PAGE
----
New Biodegradable Motion Sensor to Recognize Bodily Movements

At the University of Surrey, a team of researchers has now developed a new biodegradable motion sensor.

Image Credit: Getty Images.

The new motion sensor opens the door for implanted nanotechnology that could support future sports professionals in optimized monitoring of their movements to aid quick improvements or assist caregivers to remotely monitor individuals affected by dementia.

In collaboration with Kyung Hee University in South Korea, researchers from Surrey’s Advanced Technology Institute (ATI) have described, in a paper published in the Nano Energy journal, how they built a nano-biomedical motion sensor that can be coupled with artificial intelligence (AI) systems to recognize the movements of various body parts.

The technology developed at ATI is based on an earlier study on triboelectric nanogenerators (TENGs), in which the technology was used by the researchers to tap human movements and produce small amounts of electrical energy. Integrating the two could enable the development of self-powered sensors that avoid the need for wired or chemical power sources.

As part of the new study, the research team at ATI created a flexible, durable, and biodegradable TENG from silk cocoon waste. A new alcohol treatment method, which results in higher durability of the device even under humid or harsh environments, was used by the researchers.

We are excited to show the world the immense potential of our durable, silk film based nanogenerator. It’s ability to work in severe environments while being able to generate electricity and monitor human movements positions our TENG in a class of its own when it comes to the technology.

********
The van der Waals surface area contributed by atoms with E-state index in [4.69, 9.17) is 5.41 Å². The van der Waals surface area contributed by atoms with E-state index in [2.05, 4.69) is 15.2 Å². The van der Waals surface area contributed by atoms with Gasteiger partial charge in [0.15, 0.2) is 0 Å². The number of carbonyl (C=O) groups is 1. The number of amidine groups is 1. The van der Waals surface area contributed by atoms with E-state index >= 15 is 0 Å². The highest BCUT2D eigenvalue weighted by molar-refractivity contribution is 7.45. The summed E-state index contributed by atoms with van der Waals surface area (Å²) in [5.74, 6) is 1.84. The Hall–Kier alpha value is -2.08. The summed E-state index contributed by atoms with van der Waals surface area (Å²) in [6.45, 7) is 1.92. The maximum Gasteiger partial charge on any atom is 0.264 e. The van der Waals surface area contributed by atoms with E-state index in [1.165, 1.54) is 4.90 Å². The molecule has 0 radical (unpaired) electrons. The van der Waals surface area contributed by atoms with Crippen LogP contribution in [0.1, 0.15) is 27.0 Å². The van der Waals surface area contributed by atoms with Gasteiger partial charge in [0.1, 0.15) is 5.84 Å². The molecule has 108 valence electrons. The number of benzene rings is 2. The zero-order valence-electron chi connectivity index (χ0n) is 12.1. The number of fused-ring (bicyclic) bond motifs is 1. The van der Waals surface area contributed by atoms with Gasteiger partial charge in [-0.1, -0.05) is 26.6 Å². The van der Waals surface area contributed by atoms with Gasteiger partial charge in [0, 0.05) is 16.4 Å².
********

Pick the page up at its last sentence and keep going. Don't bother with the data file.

Dr Bhaskar Dudem, Project Lead and Research Fellow, Advanced Technology Institute, University of Surrey

According to Professor Ravi Silva, Director of the ATI, “We are proud of Dr Dudem’s work which is helping the ATI lead the way in developing wearable, flexible, and biocompatible TENGs that efficiently harvest environmental energies.”

If we are to live in a future where autonomous sensing and detecting of pathogens is important, the ability to create both self-powered and wireless biosensors linked to AI is a significant boost.

Ravi Silva, Professor and Director, Advanced Technology Institute, University of Surrey

The Engineering and Physical Sciences Research Council (EPSRC), UK, and the National Research Foundation of Korea (NRF) jointly funded this research.

Journal Reference:

Dudem, B., et al. (2020) Exploring theoretical and experimental optimization towards high-performance triboelectric nanogenerators using microarchitecture silk cocoon films. Nano Energy.


Tell Us What You Think

Do you have a review, update or anything you would like to add to this news story?

Leave your feedback
Your comment type